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Sunday, February 18, 2007

The Donovan Rule of changing your audience's perception of you

Your target audience's perception of your product or service is often permanent. In fact, it's one of the hardest things in the universe to change.

Which is why it's crucial to make sure you get it strategically right in the first place.

Donovan is a good example of this.

In the mid-sixties, Donovan was Great Britain's answer to Dylan. Like Dylan, Donovan sang Woody Guthrie songs while playing guitar and harmonica at the same time. But while Dylan stayed on the A-list for over four decades (and even won a Grammy for his 2006 album), Donovan's career basically ended when the sixties ended.

What happened?

With such albums as Sunshine Superman, Mellow Yellow and A Gift From A Flower To A Garden, Donovan became the poster-flower child of the sixties. He cemented that perception by dressing like a flower child and joining the Beatles in India to study with the Maharishi. And when the sixties ended and his audience embraced either the harder or more progressive sounds of the seventies, they left him behind. It was time to move on.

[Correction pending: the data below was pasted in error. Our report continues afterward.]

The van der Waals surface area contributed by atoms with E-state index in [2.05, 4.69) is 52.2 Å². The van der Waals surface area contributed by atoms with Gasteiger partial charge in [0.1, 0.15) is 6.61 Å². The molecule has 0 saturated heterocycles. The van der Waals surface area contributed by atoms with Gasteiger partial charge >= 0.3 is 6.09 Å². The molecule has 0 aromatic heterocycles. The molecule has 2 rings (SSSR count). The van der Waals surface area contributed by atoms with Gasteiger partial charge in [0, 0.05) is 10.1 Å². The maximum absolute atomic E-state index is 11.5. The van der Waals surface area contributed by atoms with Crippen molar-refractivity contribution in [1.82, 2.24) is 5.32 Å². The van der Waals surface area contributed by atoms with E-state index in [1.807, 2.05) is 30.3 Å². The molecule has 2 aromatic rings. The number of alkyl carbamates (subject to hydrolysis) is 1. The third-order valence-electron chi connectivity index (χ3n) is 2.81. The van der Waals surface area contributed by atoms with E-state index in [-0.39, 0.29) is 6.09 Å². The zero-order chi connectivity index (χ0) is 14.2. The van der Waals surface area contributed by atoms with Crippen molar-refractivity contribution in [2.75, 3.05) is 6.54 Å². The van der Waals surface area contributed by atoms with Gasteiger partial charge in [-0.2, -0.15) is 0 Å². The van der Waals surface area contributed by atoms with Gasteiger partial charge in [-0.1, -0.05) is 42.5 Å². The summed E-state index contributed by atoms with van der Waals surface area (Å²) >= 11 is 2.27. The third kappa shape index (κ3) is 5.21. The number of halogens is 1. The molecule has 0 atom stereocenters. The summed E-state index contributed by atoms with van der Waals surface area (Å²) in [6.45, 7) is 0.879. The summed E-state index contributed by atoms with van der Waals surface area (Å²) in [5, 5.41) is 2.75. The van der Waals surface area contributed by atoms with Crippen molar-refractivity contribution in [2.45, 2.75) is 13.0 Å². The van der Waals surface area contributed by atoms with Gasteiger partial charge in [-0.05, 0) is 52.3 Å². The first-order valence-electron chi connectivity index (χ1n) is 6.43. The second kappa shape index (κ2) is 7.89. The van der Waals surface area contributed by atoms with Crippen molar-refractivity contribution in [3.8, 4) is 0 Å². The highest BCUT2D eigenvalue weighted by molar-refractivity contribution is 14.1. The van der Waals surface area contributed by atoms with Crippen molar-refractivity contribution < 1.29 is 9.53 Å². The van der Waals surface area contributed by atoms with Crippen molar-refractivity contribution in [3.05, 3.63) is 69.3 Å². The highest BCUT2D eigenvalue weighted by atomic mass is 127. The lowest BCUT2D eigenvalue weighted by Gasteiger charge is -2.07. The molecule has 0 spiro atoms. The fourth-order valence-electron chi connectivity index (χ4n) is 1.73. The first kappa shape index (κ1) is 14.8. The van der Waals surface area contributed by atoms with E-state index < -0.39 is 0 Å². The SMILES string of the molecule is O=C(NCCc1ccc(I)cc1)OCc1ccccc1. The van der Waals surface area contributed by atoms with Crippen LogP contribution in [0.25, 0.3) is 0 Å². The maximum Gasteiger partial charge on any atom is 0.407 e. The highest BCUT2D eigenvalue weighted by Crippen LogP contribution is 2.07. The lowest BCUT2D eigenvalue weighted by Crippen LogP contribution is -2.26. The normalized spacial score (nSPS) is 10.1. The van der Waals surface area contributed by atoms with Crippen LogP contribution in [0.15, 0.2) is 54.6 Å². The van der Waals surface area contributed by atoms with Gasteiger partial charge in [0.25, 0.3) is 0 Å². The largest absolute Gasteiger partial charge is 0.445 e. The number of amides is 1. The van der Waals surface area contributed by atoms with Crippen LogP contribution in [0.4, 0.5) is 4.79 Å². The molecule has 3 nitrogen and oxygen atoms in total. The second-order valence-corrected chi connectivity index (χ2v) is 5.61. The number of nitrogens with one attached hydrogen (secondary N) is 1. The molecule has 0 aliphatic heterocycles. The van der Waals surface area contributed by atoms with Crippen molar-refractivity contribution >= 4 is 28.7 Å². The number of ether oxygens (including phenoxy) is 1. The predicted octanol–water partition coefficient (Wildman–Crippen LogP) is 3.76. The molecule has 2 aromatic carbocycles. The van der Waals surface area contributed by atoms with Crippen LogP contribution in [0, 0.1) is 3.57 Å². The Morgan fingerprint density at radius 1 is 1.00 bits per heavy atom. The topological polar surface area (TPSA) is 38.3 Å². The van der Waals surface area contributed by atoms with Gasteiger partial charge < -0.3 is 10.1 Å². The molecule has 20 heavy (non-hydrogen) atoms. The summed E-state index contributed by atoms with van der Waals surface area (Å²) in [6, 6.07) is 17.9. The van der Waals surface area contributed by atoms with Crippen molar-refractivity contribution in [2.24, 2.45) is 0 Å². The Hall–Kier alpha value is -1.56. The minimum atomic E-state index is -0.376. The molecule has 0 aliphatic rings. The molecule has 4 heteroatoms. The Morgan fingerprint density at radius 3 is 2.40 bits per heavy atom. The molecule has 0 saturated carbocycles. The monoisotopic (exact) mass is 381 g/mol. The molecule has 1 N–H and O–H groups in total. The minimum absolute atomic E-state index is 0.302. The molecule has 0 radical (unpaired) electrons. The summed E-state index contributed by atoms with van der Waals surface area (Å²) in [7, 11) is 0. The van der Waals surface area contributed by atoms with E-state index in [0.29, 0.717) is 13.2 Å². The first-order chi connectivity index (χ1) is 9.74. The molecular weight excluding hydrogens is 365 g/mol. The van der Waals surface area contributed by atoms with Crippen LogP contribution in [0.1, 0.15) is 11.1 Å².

What Donovan really sold was his name. It was his brand. And it would always be too closely associated with Flower Power and the Summer of Love -- just like Cream and Jefferson Airplane. Only he didn't have the luxury of Eric Clapton who could leave the brand-name Cream behind -- or of Jefferson Airplane who could change its name to Jefferson Starship. The Donovan brand was the sixties. And this meant he would always be a nostalgia act. It was too late to re-invent himself.

The obvious lesson? We all need to be conscious of our audience's perception of us -- and avoid branding ourselves with a trend or fad. All trends and fads end, and we don't want our products or services ending with them.

Again, changing someone's perception is one of the hardest things for a marketer to do.

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